Sound of the Weapon
"Sound of the Weapon," is Verbal Kent's most damning proof that he's devoted notepads to mapping out lyrical obstacles.
When Chicago’s Verbal Kent emerged as one of two emcees in Organic Mind Unit, then one of 10 in Giraffe Nuts, he spat as if shit-talking during a pick-up game. Now, though, he’s a battle rapper among a shrinking number of contenders. At his best, he gasps in between intricate verses written as those before him (EPMD, A Tribe Called Quest, Wu-Tang Clan) seemed to instruct on wax. At times, he sounded like Eminem without the FCC-surveilled identity crisis. At his worst, he relies on laments for Golden Era Hip Hop as he did in his fifth record, 2011’s Save Yourself, saying, “Bitch, I’ma take your mic like I’m Kanye West / Give me back, give me back real Hip Hop.”
In Sound of the Weapon, his sixth album and first via Mello Music Group, Verbal Kent stops complaining and takes action.
He still raps mostly to challenge other emcees, but now with gritted teeth and the intensity of an Olympic boxer. The sympathetic “No Excuses,” or his version of Nas’ “I Can,” makes for a rare dull moment, although it does explain Verbal Kent’s drive in layman's terms. He lists Stevie Wonder, Albert Einstein and Rosa Parks as examples of greats who suffer greatly and, to him, enough reason to snap out of self-pity fast.
In real life, such trivia can feel like cold comfort. It’s hard, though, to argue with the results. Brutal, emasculating insults reference culprits of headline-grabbing sex scandals, like Jerry Sandusky and Kevin Clash. Opener “Truth” unfolds with a snapshot of his live shows—frenzied fans, billowing weed smoke—but then underscores his claims with references to a police investigation’s key figures, starting with, “I ain’t counsel, but I represent you / Everything irrelevant but than what the evidence prove.” Weapon is Verbal Kent’s most damning proof that he’s devoted notepads to mapping out lyrical obstacles—sing-song assonance, alliterative sputtering, rhyming patterns that expand and contract like an accordion—as if plotting a black diamond ski course.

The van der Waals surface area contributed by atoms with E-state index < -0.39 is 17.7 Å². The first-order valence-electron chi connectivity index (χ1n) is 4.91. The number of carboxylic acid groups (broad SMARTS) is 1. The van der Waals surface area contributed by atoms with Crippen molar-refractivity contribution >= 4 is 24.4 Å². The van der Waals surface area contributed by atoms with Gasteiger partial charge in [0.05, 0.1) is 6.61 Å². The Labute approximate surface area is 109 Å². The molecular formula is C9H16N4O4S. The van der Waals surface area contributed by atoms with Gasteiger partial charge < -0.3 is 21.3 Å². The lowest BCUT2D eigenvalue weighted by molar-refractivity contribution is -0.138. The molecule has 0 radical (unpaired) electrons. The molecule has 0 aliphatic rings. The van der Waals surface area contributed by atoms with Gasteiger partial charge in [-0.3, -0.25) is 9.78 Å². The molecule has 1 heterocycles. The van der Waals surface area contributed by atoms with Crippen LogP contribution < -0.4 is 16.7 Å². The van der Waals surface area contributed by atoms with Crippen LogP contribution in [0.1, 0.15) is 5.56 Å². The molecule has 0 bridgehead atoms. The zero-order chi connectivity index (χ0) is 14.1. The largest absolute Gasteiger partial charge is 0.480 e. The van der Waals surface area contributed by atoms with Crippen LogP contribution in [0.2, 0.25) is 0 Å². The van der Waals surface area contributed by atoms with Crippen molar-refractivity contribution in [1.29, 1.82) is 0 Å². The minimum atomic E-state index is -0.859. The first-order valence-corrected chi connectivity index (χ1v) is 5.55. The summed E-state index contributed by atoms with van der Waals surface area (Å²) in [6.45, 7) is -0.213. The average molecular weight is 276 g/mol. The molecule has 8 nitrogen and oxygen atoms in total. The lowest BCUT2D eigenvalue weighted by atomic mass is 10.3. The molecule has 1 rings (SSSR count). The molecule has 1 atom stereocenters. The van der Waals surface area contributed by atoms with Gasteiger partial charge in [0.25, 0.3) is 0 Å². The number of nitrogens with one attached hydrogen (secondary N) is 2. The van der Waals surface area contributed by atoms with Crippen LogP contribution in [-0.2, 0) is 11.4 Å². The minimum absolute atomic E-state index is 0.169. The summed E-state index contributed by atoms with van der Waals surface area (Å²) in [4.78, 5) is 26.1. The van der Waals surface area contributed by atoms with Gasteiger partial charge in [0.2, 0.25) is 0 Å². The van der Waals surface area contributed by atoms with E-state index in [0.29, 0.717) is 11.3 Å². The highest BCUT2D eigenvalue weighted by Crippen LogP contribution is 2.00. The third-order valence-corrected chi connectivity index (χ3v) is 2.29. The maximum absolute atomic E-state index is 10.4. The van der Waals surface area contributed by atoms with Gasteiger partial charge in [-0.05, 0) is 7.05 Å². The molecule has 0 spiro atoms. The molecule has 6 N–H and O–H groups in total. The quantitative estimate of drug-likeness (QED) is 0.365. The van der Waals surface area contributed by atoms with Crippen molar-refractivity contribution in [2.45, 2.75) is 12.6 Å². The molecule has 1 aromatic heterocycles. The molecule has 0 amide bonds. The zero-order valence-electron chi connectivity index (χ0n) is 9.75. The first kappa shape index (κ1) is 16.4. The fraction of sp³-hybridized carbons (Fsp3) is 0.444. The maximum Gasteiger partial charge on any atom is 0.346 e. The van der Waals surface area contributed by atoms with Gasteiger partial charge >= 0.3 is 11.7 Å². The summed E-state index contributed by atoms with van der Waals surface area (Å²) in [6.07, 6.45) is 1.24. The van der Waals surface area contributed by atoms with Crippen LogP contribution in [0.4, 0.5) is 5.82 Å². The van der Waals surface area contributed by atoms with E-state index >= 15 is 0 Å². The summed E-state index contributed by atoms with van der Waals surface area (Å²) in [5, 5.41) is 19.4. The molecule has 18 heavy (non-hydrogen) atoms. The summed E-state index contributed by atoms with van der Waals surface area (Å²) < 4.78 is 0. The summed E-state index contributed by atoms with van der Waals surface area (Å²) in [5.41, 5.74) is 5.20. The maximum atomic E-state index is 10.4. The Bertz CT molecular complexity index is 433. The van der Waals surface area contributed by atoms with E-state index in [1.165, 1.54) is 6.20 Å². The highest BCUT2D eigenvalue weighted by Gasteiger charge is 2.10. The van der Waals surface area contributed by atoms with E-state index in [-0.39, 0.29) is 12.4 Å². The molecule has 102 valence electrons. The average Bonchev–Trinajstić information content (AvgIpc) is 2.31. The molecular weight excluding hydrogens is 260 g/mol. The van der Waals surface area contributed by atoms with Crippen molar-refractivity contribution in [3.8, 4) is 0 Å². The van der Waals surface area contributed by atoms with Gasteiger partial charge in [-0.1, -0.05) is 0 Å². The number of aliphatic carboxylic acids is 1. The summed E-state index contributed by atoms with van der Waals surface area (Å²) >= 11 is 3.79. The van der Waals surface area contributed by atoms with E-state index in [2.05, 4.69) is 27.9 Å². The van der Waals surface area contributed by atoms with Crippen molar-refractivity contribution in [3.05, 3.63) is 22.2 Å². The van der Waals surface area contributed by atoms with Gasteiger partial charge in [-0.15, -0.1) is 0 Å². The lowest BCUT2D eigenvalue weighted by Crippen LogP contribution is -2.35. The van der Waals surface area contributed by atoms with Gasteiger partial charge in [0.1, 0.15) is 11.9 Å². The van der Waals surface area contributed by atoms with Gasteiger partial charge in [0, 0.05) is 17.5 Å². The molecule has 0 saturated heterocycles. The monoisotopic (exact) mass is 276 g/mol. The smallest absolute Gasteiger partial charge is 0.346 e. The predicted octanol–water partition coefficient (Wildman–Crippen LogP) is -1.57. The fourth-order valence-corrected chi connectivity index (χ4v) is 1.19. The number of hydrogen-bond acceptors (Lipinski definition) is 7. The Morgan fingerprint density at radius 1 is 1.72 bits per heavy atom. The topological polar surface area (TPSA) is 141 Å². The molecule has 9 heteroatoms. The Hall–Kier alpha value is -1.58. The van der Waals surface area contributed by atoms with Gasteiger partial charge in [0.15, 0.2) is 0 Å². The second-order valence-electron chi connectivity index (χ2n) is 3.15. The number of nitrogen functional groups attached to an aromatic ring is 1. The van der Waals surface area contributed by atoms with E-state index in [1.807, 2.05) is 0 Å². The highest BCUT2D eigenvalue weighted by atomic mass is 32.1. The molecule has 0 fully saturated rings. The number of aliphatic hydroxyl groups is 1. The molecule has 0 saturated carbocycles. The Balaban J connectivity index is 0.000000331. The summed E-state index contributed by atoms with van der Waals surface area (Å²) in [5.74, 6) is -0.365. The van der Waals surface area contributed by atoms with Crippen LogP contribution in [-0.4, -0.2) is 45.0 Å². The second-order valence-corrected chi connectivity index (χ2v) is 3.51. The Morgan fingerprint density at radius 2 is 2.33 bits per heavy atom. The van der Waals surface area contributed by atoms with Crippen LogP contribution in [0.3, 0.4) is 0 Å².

Another, related change in strategy bodes well for Verbal Kent. For the past two albums, 2010’s Save Your Friends and 2011’s Save Yourself, the emcee rapped to an grab bag of beats by the J. Dilla-inspired Kelakovski, Ugly Heroes co-conspirator Apollo Brown and 9th Wonder—some fresh, some stale, some undercooked. This time, sole producer Khrysis (Justus League, The Away Team) alternates between twinkling, soulful boom bap (“Raponomics,” “No Excuses”) and glinting, alarming loops that recall the Neptunes nightmarish turn on Clipse’s Hell Hath No Fury and, in turn, Lalo Schifrin’s iconic compositions for Bruce Lee’s Enter the Dragon (“Slap the Shit Out of You,” “Underrated?”). Clearly, he gets that Verbal Kent takes cues from Hip Hop’s past but shouldn’t sound overly nostalgic.
“I’m kind of stupid for it, but I really mean it when I say that my only long-term interest is to be a part of [Hip Hop] history,” Verbal Kent’s official bio reads. Weapon maintains that, even while releasing new music at Rihanna’s pace, he’s taking the terribly long route by releasing non-commercial records of diss tracks that forgo mainstream Rap’s biggest vices (drinking, smoking, fucking). Should he ever delve deeper into storytelling—the title track, a portrait of Chiraq, is a great example—he may be able to cement that place sooner. For now, he’s created a Hip Hop style guide of Sound of Weapon, the sort of work that never makes best-of lists but proves to be an indispensable reference over time.